All that is old is new again in Burlingame this weekend, as the city’s annual summertime art and music fair returns downtown for another year of music, drinks, dancing and shopping.

In step with the idea of making fresh memories from time-honored traditions, SuJean Dabney will be hosting her booth on Burlingame Avenue at the event peddling repurposed wine wares.

Dabney reworks rounded staves from wine barrels and with the help of a drill press and saw, creates a centerpiece wine glass holder suspended between two bottles serving as bookend mounts.  

The Sonoma County resident who spends her summer selling goods at similar fairs throughout the state said she is thrilled to visit Burlingame on the Avenue for her first time.

“I’m really excited about doing the Burlingame show,” said Dabney. “Just the fact that they have beer, wine and margaritas — and it is established. I think it’s going to be a great weekend and hopefully one of those weekends that will be a staple on my festival list every year.”

Dabney, whose goods span in price between roughly $20 to $40 depending on size, said her product is often the end of the line for wood that has been used several times.

Barrels beyond their useful life in wineries are sold in bulk to a craftsman who takes the rounds to build chairs and kitchen features. The pieces considered too small are then sold to Dabney for her work.

“It goes through so many incarnations and ends up as a wine glass holder,” she said.

From an old trailer which she converted to a workshop, Dabney takes the loads of about 500 pieces she buys each six weeks and processes them through a series of drills, cuts, stains and treatments to transform them.

She said she takes great pride is turning pieces that would be cast away into goods customers place as the primary focus of their dining table.

“By the time I sell it to wineries and customers, it’s been sold eight times. It’s a picture of recycling and repurposing,” she said.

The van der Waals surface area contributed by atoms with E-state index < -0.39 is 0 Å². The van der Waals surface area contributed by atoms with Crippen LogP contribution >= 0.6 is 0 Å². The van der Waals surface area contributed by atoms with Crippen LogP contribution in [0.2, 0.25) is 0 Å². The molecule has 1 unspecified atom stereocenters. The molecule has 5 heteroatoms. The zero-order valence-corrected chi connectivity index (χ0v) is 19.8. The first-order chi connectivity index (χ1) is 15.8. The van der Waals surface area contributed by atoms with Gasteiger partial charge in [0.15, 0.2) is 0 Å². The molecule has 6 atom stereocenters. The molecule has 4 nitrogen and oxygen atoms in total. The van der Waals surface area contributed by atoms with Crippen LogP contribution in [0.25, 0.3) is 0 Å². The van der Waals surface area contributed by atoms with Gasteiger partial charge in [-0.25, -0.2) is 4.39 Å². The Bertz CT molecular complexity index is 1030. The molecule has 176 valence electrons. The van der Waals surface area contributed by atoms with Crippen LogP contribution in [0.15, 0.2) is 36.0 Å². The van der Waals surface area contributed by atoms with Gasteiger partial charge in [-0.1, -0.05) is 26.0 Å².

Though wineries comprise a substantial portion of her clientele, Dabney said she appreciates street fairs because they grant her an opportunity to meet directly with those who use her product.

“The fun part is when I get to go to festivals and meet the customers themselves and hear the feedback. I get to share with them the story of the wood,” she said.

Dabney goes to great lengths to get the exposure needed to gain that direct client access, as she starts her circuit of traveling to street fairs in April and has only three free weekends scheduled before the end of the year.

She admits her workload is worsened by her reluctance to accept help, but believes she is the only one suited to do it right.

“I’m still a one-woman show. It needs to be done the way I want it to be done,” she said.

Beyond Dabney’s offerings, there will be a variety of other vendors selling jewelry, art, photography, books, textile and more. Plus music of all sorts from different eras and countries will be played as well as plenty of food and drinks for adults and children.  

Those interested in attending should expect large crowds, as nearly 7,000 visitors are projected to flood the central shopping district near El Camino Real and California Drive. Due to street closures, parking may be tough so taking Caltrain or SamTrans is encouraged.

Admission is free for the event that runs 10 a.m. to 6 p.m. Saturday, Aug. 19, and Sunday, Aug. 20. Visit for more information.

(650) 344-5200 ext. 105

Recommended for you

(0) comments

Welcome to the discussion.

Keep it Clean. Please avoid obscene, vulgar, lewd, racist or sexually-oriented language.
Don't Threaten. Threats of harming another person will not be tolerated.
Be Truthful. Don't knowingly lie about anyone or anything.
Be Nice. No racism, sexism or any sort of -ism that is degrading to another person.
Be Proactive. Use the 'Report' link on each comment to let us know of abusive posts.
Share with Us. We'd love to hear eyewitness accounts, the history behind an article.

Thank you for reading the Daily Journal.

Please purchase an Enhanced Subscription to continue reading.Please log in, or sign up for a new account and purchase an Enhanced Subscription to continue reading.